As you requested, the Congressional Budget Office (CBO) has calculated the budgetary effects of an alternative policy scenario that would modify CBO's most recent baseline projections (released on January 26, 2010). As you also requested, we have computed the amount of additional revenues necessary, starting in 2019, to balance the budget in 2020 under that scenario.'
The lettr continues:
You asked CBO to assume the following changes to the assumptions underlying the baseline projections:
-- Extend the expiring tax provisions of EGTRRA and JGTRRA, except for those related to estate and gift taxes;
-- Make 2009 estate and gift tax law permanent;
-- Index the 2009 AMT exemption and income bracket amounts for inflation after 2009;
-- Assume war funding as specified in the President's proposed budget for fiscal year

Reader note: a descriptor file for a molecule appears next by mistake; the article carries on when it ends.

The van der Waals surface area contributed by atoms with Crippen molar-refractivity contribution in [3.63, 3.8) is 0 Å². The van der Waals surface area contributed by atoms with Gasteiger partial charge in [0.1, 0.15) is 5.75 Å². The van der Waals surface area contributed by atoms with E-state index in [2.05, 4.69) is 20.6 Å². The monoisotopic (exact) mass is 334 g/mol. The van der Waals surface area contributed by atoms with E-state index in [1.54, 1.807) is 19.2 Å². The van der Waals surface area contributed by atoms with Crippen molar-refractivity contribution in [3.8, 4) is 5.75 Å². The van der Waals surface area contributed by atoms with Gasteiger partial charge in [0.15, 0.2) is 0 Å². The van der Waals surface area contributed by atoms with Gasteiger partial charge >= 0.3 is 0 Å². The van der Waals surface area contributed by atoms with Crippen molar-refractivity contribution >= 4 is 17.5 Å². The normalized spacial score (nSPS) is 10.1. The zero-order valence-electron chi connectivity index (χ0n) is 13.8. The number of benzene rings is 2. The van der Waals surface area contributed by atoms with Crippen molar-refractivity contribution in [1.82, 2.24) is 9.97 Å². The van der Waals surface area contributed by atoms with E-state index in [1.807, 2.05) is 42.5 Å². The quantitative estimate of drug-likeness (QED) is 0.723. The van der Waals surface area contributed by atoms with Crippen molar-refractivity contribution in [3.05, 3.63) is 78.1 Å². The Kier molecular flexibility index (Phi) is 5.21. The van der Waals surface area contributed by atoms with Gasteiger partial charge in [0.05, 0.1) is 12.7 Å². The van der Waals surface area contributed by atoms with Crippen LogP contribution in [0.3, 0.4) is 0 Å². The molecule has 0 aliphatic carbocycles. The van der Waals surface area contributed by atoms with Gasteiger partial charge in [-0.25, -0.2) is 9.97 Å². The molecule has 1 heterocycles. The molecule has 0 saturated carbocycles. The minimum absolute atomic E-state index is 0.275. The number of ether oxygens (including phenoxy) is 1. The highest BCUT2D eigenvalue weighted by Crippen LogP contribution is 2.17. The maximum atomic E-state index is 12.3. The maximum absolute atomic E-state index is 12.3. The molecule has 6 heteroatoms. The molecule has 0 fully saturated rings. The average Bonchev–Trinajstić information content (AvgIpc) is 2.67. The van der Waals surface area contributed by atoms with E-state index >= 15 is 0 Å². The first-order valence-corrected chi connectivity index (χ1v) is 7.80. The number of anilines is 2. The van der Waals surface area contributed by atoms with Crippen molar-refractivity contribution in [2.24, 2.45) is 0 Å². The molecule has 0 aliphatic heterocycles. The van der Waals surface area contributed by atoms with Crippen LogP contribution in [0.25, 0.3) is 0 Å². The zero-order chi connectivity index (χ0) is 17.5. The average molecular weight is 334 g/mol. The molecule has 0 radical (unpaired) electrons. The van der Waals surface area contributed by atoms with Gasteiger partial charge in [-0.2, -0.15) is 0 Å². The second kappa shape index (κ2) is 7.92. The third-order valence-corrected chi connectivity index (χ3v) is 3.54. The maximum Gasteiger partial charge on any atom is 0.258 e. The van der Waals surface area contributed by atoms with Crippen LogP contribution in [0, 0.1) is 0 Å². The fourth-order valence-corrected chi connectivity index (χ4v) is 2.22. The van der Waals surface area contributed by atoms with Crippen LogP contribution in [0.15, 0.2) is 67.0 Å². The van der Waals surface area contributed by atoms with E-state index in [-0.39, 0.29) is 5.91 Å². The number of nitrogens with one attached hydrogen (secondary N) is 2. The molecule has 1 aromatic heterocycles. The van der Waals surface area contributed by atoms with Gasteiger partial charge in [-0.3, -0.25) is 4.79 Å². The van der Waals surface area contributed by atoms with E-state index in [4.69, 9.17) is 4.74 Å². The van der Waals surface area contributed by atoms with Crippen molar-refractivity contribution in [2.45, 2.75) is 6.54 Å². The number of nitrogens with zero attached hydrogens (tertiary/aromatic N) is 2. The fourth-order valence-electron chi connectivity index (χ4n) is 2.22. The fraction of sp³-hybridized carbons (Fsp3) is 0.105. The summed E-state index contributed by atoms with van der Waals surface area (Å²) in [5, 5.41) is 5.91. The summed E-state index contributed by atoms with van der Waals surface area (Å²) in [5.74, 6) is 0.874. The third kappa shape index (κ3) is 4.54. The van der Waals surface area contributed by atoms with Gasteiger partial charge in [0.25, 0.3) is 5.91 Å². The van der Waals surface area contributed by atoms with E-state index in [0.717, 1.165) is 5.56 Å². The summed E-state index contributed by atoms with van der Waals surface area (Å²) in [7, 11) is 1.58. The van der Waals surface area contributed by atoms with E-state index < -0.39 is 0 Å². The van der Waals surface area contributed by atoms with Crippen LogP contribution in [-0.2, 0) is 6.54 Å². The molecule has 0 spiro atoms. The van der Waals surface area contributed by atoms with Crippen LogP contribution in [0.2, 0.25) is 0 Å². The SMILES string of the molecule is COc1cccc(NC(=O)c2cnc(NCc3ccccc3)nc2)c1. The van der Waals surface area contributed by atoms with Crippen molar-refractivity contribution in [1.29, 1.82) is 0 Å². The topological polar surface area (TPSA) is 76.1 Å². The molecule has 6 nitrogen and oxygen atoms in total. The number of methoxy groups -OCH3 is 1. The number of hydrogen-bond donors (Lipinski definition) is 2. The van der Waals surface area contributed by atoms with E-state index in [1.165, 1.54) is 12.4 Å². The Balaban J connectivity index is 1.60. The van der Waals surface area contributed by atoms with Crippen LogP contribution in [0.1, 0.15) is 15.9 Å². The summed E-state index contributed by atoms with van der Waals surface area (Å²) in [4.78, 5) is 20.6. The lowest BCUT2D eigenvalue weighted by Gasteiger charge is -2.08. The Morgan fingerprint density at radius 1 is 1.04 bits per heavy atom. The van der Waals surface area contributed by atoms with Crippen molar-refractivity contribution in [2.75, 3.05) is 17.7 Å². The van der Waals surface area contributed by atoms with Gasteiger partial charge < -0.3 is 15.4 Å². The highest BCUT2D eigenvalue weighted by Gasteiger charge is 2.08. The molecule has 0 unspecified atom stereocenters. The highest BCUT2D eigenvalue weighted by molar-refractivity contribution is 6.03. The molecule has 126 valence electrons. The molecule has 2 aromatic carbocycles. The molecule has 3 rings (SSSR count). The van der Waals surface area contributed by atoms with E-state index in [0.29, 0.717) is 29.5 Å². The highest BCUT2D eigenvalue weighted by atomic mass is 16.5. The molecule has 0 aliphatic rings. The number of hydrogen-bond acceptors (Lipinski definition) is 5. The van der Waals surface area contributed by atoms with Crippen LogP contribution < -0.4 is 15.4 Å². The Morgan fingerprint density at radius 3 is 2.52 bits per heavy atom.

The three changes to the tax policy assumptions are estimated to increase deficits relative to the baseline projections by $9 billion in 2010 and $3.4 trillion over the 2011-2020 period, mostly from lower revenues but also from increased outlays for refundable tax credits. Relative to baseline projections, CBO estimates that the alternative path for war funding would increase deficits by $24 billion in 2010 and $48 billion in 2011, but would reduce deficits each year thereafter through 2020, generating net reductions in deficits of about $700 billion over the 2011-2020 period.2 As a result of those alternative tax and spending assumptions, federal debt would be higher than in the baseline projection,adding an estimated $644billion for debt service to outlays from 2011 through 2020. All of the changes together would increase projected deficits by $33 billion in 2010 and $3.4 trillion over the 2011-2020 period, relative to baseline estimates.